Why Convoy is a San Diego band

Soundings

Steve Poltz: “When Mike Halloran was program director at KUPR, that was happening. But there is nothing like that anymore."
  • Steve Poltz: “When Mike Halloran was program director at KUPR, that was happening. But there is nothing like that anymore."
  • Image by Sandy Huffaker, Jr.

"Beware of Dog” warns a sign on the gate leading to Jason Hill’s apartment. As I walk warily up the stairs to the second-floor unit that Jason shares with his girlfriend Sharon in Pacific Beach, their dogs come bounding down at me. I am halfway up when they make contact. Pinning me flat against the stucco wall, the dogs do their routine, pawing at my chest and nipping affectionately at my fingers. I am in no danger here, and I reciprocate, scratching behind their ears and rubbing under their chins. From the top of the stairs, Jason and Sharon call off the hounds: “Tulsa! Georgia Ray! Come here, damn it.” And, that quickly, I have made four new friends.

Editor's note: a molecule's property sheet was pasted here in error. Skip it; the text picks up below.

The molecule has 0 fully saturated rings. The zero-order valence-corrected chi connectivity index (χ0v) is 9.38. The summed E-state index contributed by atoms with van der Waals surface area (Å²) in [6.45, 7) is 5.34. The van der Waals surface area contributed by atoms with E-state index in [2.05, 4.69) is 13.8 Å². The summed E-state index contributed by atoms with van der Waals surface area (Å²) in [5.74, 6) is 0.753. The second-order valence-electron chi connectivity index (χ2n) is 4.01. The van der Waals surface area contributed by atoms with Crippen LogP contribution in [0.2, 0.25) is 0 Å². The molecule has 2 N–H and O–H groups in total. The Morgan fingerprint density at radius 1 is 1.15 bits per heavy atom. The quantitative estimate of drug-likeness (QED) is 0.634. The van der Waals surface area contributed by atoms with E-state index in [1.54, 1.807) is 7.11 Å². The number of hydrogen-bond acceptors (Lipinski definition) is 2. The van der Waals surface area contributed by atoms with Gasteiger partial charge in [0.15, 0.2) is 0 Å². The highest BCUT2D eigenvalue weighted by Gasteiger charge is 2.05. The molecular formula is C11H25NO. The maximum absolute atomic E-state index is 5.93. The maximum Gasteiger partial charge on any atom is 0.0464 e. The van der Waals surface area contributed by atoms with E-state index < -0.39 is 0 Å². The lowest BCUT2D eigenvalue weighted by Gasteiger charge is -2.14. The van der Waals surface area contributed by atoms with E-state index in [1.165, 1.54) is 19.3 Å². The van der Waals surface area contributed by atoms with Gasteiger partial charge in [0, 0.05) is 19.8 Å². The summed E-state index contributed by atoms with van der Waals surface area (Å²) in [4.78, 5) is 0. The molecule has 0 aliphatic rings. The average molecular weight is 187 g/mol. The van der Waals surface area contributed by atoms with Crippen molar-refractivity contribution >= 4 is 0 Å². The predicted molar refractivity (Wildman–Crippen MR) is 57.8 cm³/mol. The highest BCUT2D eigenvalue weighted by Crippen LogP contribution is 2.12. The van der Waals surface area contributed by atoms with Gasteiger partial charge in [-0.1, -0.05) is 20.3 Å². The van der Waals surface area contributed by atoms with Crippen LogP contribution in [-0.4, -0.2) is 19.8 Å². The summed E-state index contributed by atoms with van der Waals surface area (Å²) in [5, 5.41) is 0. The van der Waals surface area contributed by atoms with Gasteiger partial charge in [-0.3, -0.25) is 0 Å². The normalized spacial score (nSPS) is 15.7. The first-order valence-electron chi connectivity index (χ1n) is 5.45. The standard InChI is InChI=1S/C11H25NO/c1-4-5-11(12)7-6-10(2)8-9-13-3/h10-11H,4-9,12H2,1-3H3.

Convoy (Jason Hill with guitar). Behind a band like Convoy is what is commonly called a “scene.”

Convoy (Jason Hill with guitar). Behind a band like Convoy is what is commonly called a “scene.”

Jason, a singer and guitarist for a local band called Convoy, lives with Sharon in this modest one-bedroom with their two dogs. Eventually Sharon wants another dog — maybe another two or three — but for the moment, they each get one. The dogs’ names are telling. Jason has more than a little Oklahoma in him: his dog is Tulsa, a skinny shepherd. Sharon is from Georgia and is both striking and charming: her dog, Georgia Ray, is a three- or four-year-old mutt, with a puppy’s face, that she found on the side of the road.

Sports Arena concert crowd. The most obvious names of the San Diego scene are Tom Waits, Eddie Vedder, Jewel.

Sports Arena concert crowd. The most obvious names of the San Diego scene are Tom Waits, Eddie Vedder, Jewel.

Guitars, amplifiers, a keyboard, and looped cables clutter the apartment’s interior. An album collection occupies nearly the entire kitchen. Visible are a few Creedence records and more than a few ragged Leon Russell albums. “I love country music,” Jason says.